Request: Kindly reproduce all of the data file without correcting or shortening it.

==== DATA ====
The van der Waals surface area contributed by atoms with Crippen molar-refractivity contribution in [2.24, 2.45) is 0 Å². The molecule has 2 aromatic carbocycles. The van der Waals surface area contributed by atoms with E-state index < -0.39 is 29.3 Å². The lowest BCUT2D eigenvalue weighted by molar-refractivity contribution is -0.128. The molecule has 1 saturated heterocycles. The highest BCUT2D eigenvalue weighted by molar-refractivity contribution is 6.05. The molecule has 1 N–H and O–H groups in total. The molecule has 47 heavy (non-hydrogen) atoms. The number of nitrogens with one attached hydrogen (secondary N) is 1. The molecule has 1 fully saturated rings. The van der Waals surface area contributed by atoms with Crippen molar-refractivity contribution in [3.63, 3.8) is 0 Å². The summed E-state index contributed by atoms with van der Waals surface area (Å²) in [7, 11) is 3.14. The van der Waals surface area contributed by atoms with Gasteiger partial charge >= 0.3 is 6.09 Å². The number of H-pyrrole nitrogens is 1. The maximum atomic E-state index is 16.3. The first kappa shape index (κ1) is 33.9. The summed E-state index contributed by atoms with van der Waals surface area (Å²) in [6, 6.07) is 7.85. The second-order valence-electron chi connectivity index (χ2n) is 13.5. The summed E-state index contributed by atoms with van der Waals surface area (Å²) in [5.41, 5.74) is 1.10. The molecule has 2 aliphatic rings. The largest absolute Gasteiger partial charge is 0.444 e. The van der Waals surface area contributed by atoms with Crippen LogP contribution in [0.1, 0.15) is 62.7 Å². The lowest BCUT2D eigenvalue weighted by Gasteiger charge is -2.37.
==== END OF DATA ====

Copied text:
The van der Waals surface area contributed by atoms with Crippen molar-refractivity contribution in [2.24, 2.45) is 0 Å². The molecule has 2 aromatic carbocycles. The van der Waals surface area contributed by atoms with E-state index < -0.39 is 29.3 Å². The lowest BCUT2D eigenvalue weighted by molar-refractivity contribution is -0.128. The molecule has 1 saturated heterocycles. The highest BCUT2D eigenvalue weighted by molar-refractivity contribution is 6.05. The molecule has 1 N–H and O–H groups in total. The molecule has 47 heavy (non-hydrogen) atoms. The number of nitrogens with one attached hydrogen (secondary N) is 1. The molecule has 1 fully saturated rings. The van der Waals surface area contributed by atoms with Crippen molar-refractivity contribution in [3.63, 3.8) is 0 Å². The summed E-state index contributed by atoms with van der Waals surface area (Å²) in [7, 11) is 3.14. The van der Waals surface area contributed by atoms with Gasteiger partial charge >= 0.3 is 6.09 Å². The number of H-pyrrole nitrogens is 1. The maximum atomic E-state index is 16.3. The first kappa shape index (κ1) is 33.9. The summed E-state index contributed by atoms with van der Waals surface area (Å²) in [6, 6.07) is 7.85. The second-order valence-electron chi connectivity index (χ2n) is 13.5. The summed E-state index contributed by atoms with van der Waals surface area (Å²) in [5.41, 5.74) is 1.10. The molecule has 2 aliphatic rings. The largest absolute Gasteiger partial charge is 0.444 e. The van der Waals surface area contributed by atoms with Crippen LogP contribution in [0.1, 0.15) is 62.7 Å². The lowest BCUT2D eigenvalue weighted by Gasteiger charge is -2.37.